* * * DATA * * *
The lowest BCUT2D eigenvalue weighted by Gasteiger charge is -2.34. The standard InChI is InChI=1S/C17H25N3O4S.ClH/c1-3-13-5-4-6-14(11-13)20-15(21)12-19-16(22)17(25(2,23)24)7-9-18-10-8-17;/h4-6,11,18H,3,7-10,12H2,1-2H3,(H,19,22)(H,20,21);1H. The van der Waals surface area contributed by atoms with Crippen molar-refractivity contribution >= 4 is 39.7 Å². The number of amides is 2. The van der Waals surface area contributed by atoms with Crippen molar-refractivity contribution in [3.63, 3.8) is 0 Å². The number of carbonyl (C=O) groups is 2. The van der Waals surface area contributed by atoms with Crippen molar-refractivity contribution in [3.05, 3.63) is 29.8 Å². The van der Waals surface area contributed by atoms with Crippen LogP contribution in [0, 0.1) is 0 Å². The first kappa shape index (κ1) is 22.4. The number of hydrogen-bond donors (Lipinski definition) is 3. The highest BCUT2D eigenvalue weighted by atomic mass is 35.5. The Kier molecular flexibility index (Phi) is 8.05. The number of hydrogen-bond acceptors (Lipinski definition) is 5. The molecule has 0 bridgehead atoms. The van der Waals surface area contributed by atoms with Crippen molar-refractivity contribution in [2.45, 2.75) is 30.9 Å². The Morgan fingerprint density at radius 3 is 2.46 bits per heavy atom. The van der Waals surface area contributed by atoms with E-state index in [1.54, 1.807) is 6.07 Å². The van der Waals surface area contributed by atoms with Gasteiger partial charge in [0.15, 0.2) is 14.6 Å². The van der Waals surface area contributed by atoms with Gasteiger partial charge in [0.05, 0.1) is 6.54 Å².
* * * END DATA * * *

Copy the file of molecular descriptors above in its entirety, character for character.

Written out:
The lowest BCUT2D eigenvalue weighted by Gasteiger charge is -2.34. The standard InChI is InChI=1S/C17H25N3O4S.ClH/c1-3-13-5-4-6-14(11-13)20-15(21)12-19-16(22)17(25(2,23)24)7-9-18-10-8-17;/h4-6,11,18H,3,7-10,12H2,1-2H3,(H,19,22)(H,20,21);1H. The van der Waals surface area contributed by atoms with Crippen molar-refractivity contribution >= 4 is 39.7 Å². The number of amides is 2. The van der Waals surface area contributed by atoms with Crippen molar-refractivity contribution in [3.63, 3.8) is 0 Å². The number of carbonyl (C=O) groups is 2. The van der Waals surface area contributed by atoms with Crippen molar-refractivity contribution in [3.05, 3.63) is 29.8 Å². The van der Waals surface area contributed by atoms with Crippen LogP contribution in [0, 0.1) is 0 Å². The first kappa shape index (κ1) is 22.4. The number of hydrogen-bond donors (Lipinski definition) is 3. The highest BCUT2D eigenvalue weighted by atomic mass is 35.5. The Kier molecular flexibility index (Phi) is 8.05. The number of hydrogen-bond acceptors (Lipinski definition) is 5. The molecule has 0 bridgehead atoms. The van der Waals surface area contributed by atoms with Crippen molar-refractivity contribution in [2.45, 2.75) is 30.9 Å². The Morgan fingerprint density at radius 3 is 2.46 bits per heavy atom. The van der Waals surface area contributed by atoms with E-state index in [1.54, 1.807) is 6.07 Å². The van der Waals surface area contributed by atoms with Gasteiger partial charge in [0.15, 0.2) is 14.6 Å². The van der Waals surface area contributed by atoms with Gasteiger partial charge in [0.05, 0.1) is 6.54 Å².